Third, and by the same process, commercial borrowers such as businesses needing loans to expand - or to pay employees during a temporary downturn - will have to go to one lender. The cost will be zero, but the loan will be made only if the bureau-rat approves. Government's grip on enterprise will be almost total.
Fourth, since private lending (for profit) would be prohibited, all investing would be done by government. Projects of which it approves would get funded, the rest would not. All such decisions would therefore be made by bureau-rats with no personal money at stake. The enormous growth and innovation that has resulted from somewhat-free capitalism for the last five centuries would come to a screeching halt.
Thus the Migchels proposal would impoverish pensioners, allocate housing, control commerce and stifle progress. Not too dissimilar to what prevailed for centuries before the usury laws were repealed just prior to the greatest leap forward in the living standards of much of the human race, and quite like what prevailed for 70 disastrous years in the USSR. There are aspects of his gray world that could be said to be Fascist, but on the whole I liken it more closely to Communism. This false prophet may or may not be in the pay of the State, but he and his friends are doing it a very great service.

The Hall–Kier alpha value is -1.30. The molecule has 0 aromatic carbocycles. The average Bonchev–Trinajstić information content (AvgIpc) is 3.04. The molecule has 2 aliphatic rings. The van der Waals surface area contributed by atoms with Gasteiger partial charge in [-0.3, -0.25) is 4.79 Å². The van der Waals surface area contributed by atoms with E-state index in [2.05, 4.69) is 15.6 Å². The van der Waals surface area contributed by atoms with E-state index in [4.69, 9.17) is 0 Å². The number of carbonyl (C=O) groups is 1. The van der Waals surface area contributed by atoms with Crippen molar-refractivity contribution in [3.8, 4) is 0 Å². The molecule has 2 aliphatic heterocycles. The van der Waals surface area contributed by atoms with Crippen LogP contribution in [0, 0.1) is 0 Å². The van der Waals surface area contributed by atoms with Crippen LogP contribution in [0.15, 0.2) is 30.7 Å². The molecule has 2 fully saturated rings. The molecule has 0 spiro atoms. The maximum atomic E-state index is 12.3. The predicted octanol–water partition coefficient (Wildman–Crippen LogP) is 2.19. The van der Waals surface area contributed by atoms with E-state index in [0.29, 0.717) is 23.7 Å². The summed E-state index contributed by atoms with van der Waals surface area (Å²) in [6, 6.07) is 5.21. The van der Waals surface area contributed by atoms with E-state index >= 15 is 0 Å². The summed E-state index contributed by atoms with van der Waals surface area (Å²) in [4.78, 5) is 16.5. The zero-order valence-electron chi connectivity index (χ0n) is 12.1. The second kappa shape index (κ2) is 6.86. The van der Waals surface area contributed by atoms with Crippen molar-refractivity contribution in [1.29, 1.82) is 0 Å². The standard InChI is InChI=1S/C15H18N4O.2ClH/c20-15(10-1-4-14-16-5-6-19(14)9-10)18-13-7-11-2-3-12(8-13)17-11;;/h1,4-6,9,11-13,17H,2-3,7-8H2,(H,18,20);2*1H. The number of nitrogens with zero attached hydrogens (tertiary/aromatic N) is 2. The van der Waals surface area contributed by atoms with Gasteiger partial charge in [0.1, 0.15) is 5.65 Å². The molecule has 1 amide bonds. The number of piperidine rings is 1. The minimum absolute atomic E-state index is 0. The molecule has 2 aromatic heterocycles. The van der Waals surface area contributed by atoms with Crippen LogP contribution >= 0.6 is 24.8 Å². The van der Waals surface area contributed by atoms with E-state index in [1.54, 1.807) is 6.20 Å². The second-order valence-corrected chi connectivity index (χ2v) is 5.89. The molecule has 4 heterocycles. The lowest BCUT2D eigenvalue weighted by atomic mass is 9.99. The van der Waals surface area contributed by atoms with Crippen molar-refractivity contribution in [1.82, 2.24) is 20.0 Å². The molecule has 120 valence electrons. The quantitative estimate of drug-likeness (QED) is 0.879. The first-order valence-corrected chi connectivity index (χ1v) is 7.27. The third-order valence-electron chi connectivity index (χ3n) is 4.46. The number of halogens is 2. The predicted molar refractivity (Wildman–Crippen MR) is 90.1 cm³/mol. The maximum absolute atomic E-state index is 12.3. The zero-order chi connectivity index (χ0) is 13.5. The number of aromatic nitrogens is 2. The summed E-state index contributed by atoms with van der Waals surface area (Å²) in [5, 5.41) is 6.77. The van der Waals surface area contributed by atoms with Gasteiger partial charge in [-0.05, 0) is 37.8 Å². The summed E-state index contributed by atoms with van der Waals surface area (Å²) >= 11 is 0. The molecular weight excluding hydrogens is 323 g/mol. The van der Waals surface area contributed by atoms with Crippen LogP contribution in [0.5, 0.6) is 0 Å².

What, in contrast, will these aspects of life be like in the coming zero government society?